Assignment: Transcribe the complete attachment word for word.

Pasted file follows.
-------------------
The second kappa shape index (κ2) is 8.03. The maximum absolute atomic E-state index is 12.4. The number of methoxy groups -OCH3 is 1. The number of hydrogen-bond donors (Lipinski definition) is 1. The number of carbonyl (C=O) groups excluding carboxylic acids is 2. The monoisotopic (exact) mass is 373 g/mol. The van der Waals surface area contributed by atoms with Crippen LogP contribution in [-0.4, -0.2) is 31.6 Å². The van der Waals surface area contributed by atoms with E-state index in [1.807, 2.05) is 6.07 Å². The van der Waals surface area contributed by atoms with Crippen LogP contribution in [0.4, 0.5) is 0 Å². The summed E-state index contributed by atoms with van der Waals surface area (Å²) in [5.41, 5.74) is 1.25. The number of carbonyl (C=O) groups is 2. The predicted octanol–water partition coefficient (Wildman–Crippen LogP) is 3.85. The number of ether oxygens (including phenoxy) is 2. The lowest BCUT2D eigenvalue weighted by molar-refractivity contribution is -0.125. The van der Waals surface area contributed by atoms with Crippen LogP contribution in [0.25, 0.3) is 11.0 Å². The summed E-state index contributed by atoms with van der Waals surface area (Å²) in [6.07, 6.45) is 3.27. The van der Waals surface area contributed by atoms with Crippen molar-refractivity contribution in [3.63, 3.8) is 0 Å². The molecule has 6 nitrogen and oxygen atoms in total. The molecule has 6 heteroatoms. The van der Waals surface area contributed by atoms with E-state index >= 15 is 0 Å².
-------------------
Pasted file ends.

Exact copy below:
The second kappa shape index (κ2) is 8.03. The maximum absolute atomic E-state index is 12.4. The number of methoxy groups -OCH3 is 1. The number of hydrogen-bond donors (Lipinski definition) is 1. The number of carbonyl (C=O) groups excluding carboxylic acids is 2. The monoisotopic (exact) mass is 373 g/mol. The van der Waals surface area contributed by atoms with Crippen LogP contribution in [-0.4, -0.2) is 31.6 Å². The van der Waals surface area contributed by atoms with E-state index in [1.807, 2.05) is 6.07 Å². The van der Waals surface area contributed by atoms with Crippen LogP contribution in [0.4, 0.5) is 0 Å². The summed E-state index contributed by atoms with van der Waals surface area (Å²) in [5.41, 5.74) is 1.25. The number of carbonyl (C=O) groups is 2. The predicted octanol–water partition coefficient (Wildman–Crippen LogP) is 3.85. The number of ether oxygens (including phenoxy) is 2. The lowest BCUT2D eigenvalue weighted by molar-refractivity contribution is -0.125. The van der Waals surface area contributed by atoms with Crippen LogP contribution in [0.25, 0.3) is 11.0 Å². The summed E-state index contributed by atoms with van der Waals surface area (Å²) in [6.07, 6.45) is 3.27. The van der Waals surface area contributed by atoms with Crippen molar-refractivity contribution in [3.63, 3.8) is 0 Å². The molecule has 6 nitrogen and oxygen atoms in total. The molecule has 6 heteroatoms. The van der Waals surface area contributed by atoms with E-state index >= 15 is 0 Å².